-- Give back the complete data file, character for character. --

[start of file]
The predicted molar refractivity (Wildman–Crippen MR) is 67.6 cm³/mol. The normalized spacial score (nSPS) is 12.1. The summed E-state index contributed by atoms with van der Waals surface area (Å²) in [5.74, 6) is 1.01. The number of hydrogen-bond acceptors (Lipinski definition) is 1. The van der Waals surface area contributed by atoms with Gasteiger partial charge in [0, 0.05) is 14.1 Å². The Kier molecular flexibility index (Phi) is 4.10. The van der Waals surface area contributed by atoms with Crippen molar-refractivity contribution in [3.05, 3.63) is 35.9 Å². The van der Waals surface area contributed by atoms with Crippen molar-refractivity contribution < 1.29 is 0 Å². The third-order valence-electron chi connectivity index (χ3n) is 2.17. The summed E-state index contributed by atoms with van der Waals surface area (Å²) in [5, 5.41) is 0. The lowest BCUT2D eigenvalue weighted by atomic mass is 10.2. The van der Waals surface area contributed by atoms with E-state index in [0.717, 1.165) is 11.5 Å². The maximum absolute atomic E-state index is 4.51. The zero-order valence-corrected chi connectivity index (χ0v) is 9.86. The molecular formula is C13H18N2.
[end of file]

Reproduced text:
The predicted molar refractivity (Wildman–Crippen MR) is 67.6 cm³/mol. The normalized spacial score (nSPS) is 12.1. The summed E-state index contributed by atoms with van der Waals surface area (Å²) in [5.74, 6) is 1.01. The number of hydrogen-bond acceptors (Lipinski definition) is 1. The van der Waals surface area contributed by atoms with Gasteiger partial charge in [0, 0.05) is 14.1 Å². The Kier molecular flexibility index (Phi) is 4.10. The van der Waals surface area contributed by atoms with Crippen molar-refractivity contribution in [3.05, 3.63) is 35.9 Å². The van der Waals surface area contributed by atoms with Crippen molar-refractivity contribution < 1.29 is 0 Å². The third-order valence-electron chi connectivity index (χ3n) is 2.17. The summed E-state index contributed by atoms with van der Waals surface area (Å²) in [5, 5.41) is 0. The lowest BCUT2D eigenvalue weighted by atomic mass is 10.2. The van der Waals surface area contributed by atoms with E-state index in [0.717, 1.165) is 11.5 Å². The maximum absolute atomic E-state index is 4.51. The zero-order valence-corrected chi connectivity index (χ0v) is 9.86. The molecular formula is C13H18N2.